Carbon Dioxide is very important to life on earth. Nearly all living things either need photosynthesis or respiration or both to survive and this requires CO2. If the amount of CO2 is low, the amount of plants that can survive decreases and so do the numbers of animals, which all rely on plants as either a direct or indirect food source. Equally if CO2increases, the number of plants that can survive also increases.
However carbon dioxide has another very important property. CO2molecules can absorb heat (long-wave radiation). This heat energy causes the molecule to vibrate and re-release the energy. This is known as the greenhouse effect and it too is vital to the survival of life on the planet.
What is the Greenhouse Effect?
The greenhouse effect is perhaps the single most important concept for understanding climate change. At its simplest it is the trapping of heat energy by greenhouse gases (most importantly CO2 though there are others) in the atmosphere.
Radiation energy (e.g. energy released from hot or bright things) travels in waves and can have different wavelengths. Everyone is familiar with the rainbow spectrum of colours and each colour is caused by radiation energy (in this case visible light) with a different wavelength. Of these colours, red light has the longest wavelength and violet has the shortest. Equally heat energy, known as infra-red, has a longer wavelength than visible light while ultra-violet (UV) light has a wavelength shorter than visible light. There is a law that the hotter an object is, the shorter the wavelength of radiation it will release.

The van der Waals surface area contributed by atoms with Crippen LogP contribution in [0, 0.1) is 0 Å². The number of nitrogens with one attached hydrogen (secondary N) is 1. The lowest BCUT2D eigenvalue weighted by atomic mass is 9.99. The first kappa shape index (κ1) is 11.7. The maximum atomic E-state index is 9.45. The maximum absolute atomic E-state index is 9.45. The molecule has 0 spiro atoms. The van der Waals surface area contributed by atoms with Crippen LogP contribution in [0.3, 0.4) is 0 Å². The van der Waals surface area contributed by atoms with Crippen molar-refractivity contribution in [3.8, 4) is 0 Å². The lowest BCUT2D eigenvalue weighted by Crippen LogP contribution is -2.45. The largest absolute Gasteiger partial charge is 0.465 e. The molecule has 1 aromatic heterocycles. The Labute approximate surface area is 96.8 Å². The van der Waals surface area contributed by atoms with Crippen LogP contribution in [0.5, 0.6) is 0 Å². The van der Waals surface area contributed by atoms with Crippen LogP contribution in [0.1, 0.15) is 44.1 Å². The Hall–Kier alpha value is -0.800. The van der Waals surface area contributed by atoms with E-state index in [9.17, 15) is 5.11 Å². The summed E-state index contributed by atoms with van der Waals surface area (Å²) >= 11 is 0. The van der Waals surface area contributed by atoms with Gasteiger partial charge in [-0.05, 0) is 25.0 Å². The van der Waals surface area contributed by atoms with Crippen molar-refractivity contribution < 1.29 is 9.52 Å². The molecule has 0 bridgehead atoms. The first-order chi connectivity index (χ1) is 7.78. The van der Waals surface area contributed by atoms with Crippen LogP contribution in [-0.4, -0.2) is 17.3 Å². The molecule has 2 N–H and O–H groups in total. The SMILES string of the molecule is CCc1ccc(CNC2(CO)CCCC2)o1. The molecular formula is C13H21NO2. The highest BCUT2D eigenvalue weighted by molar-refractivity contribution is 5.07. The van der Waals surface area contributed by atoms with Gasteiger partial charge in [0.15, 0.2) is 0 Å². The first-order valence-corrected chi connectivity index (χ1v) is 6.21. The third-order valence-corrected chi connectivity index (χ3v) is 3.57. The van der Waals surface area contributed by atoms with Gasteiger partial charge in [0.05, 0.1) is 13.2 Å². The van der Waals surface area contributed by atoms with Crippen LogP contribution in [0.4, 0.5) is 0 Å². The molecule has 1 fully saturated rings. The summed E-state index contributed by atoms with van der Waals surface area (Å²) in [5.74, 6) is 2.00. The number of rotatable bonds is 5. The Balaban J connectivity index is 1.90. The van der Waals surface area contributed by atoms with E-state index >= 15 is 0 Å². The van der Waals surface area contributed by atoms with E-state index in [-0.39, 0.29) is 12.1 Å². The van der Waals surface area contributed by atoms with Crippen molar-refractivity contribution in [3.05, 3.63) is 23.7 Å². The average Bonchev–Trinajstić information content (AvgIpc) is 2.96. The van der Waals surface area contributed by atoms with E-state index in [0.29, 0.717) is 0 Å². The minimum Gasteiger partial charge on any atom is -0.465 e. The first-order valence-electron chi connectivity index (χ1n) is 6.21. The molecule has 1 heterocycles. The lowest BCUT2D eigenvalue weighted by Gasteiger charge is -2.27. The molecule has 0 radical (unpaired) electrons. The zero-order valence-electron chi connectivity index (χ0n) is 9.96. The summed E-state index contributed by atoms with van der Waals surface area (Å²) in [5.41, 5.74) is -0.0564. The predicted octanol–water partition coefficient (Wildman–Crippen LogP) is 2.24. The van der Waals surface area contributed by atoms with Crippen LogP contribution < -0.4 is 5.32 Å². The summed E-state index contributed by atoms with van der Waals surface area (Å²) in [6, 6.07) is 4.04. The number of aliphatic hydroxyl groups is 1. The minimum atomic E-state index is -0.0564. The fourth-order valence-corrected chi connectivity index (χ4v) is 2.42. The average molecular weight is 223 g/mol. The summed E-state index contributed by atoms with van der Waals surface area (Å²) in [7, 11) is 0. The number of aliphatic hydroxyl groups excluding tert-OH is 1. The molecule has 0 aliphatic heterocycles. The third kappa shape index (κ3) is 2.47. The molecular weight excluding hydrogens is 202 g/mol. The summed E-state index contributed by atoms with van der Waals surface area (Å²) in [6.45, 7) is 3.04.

So what does this have to do with CO2?
Well the sun, being much hotter than the earth, releases short-wave radiation, such as UV and visible light (This is why sun cream has protection for UVA and UVB types of UV light). The earth on the other hand, releases long wave (heat) radiation. What this means is that shortwave radiation from the sun passes straight through CO2molecules without causing them to vibrate. Much of this radiation is absorbed by the earth and then re-released into space as longwave radiation. However as this long-wave radiation passes through the atmosphere, it causes the CO2 molecules to absorb and re-release the energy into the atmosphere. This means that heat is trapped in the atmosphere rather than being released into space.
This IS NOT a bad thing on its own as without this effect the planet would be a frozen wasteland and humans certainly wouldn’t be able to survive. However it does mean that even small changes in the amounts of carbon dioxide and other greenhouse gases, will result in large changes in the amount of heat energy in the atmosphere and this has a significant impact on the climate.
So Where Does This Leave Us?
From a scientific perspective CO2 is neither friend nor foe in much the same way that water is neither friend nor foe. We need it to survive, we don’t want too little, but we definitely don’t want too much either. Much of the controversy within climate science and within the media debates on climate change stems not from whether rising carbon dioxide levels cause warming, that is a fundamental fact of science, but by exactly how much it causes warming and how much is too much.
Over the last few decades great advances have been made in understanding how our climate works, and in measuring the changes in climate millions of years ago. Because of this, it is becoming increasingly clear that the rate at which humans are releasing CO2 into the atmosphere is unprecedented in the history of the planet. Indeed the amount we are releasing is comparable to amounts released during periods of rapid and extreme climate change millions of years ago. That this will have a warming affect is a certainty but how a warming atmosphere affects the rest of the climate system remains a subject of ongoing study. The many effects and implications of this warming are complex and dynamic but they are a story for another article and another day.